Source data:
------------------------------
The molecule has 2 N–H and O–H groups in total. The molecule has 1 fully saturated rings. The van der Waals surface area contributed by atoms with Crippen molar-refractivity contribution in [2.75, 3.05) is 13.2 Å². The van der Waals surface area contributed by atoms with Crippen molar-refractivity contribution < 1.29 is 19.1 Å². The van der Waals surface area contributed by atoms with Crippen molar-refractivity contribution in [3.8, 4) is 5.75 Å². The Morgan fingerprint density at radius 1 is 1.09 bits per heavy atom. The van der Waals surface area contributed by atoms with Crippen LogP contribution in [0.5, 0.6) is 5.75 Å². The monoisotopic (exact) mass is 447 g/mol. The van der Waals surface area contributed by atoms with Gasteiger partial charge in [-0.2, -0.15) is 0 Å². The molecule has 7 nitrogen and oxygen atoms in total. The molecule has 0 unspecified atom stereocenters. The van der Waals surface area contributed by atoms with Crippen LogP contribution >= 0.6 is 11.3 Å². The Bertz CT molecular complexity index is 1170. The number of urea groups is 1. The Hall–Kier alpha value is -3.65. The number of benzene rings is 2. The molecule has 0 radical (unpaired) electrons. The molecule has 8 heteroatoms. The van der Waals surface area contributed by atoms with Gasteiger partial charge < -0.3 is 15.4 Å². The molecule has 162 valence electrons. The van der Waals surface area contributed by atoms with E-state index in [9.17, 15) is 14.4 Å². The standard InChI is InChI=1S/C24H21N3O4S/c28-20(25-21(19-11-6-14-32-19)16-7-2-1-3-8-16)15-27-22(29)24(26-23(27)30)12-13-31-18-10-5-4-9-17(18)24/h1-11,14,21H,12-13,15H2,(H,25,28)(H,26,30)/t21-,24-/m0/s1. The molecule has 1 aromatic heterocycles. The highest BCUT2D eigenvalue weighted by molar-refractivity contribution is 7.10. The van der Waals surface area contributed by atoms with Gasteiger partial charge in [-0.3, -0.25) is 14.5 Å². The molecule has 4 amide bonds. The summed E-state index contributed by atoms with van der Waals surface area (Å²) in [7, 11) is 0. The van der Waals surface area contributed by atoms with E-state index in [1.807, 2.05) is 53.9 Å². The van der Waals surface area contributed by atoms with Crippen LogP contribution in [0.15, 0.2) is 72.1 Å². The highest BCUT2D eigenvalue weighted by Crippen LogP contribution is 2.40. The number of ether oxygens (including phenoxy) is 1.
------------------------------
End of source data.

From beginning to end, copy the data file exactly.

The molecule has 2 N–H and O–H groups in total. The molecule has 1 fully saturated rings. The van der Waals surface area contributed by atoms with Crippen molar-refractivity contribution in [2.75, 3.05) is 13.2 Å². The van der Waals surface area contributed by atoms with Crippen molar-refractivity contribution < 1.29 is 19.1 Å². The van der Waals surface area contributed by atoms with Crippen molar-refractivity contribution in [3.8, 4) is 5.75 Å². The Morgan fingerprint density at radius 1 is 1.09 bits per heavy atom. The van der Waals surface area contributed by atoms with Crippen LogP contribution in [0.5, 0.6) is 5.75 Å². The monoisotopic (exact) mass is 447 g/mol. The van der Waals surface area contributed by atoms with Gasteiger partial charge in [-0.2, -0.15) is 0 Å². The molecule has 7 nitrogen and oxygen atoms in total. The molecule has 0 unspecified atom stereocenters. The van der Waals surface area contributed by atoms with Crippen LogP contribution >= 0.6 is 11.3 Å². The Bertz CT molecular complexity index is 1170. The number of urea groups is 1. The Hall–Kier alpha value is -3.65. The number of benzene rings is 2. The molecule has 0 radical (unpaired) electrons. The molecule has 8 heteroatoms. The van der Waals surface area contributed by atoms with Gasteiger partial charge < -0.3 is 15.4 Å². The molecule has 162 valence electrons. The van der Waals surface area contributed by atoms with E-state index in [9.17, 15) is 14.4 Å². The standard InChI is InChI=1S/C24H21N3O4S/c28-20(25-21(19-11-6-14-32-19)16-7-2-1-3-8-16)15-27-22(29)24(26-23(27)30)12-13-31-18-10-5-4-9-17(18)24/h1-11,14,21H,12-13,15H2,(H,25,28)(H,26,30)/t21-,24-/m0/s1. The molecule has 1 aromatic heterocycles. The highest BCUT2D eigenvalue weighted by molar-refractivity contribution is 7.10. The van der Waals surface area contributed by atoms with Gasteiger partial charge in [-0.3, -0.25) is 14.5 Å². The molecule has 4 amide bonds. The summed E-state index contributed by atoms with van der Waals surface area (Å²) in [7, 11) is 0. The van der Waals surface area contributed by atoms with E-state index in [1.807, 2.05) is 53.9 Å². The van der Waals surface area contributed by atoms with Crippen LogP contribution in [0.15, 0.2) is 72.1 Å². The highest BCUT2D eigenvalue weighted by Crippen LogP contribution is 2.40. The number of ether oxygens (including phenoxy) is 1.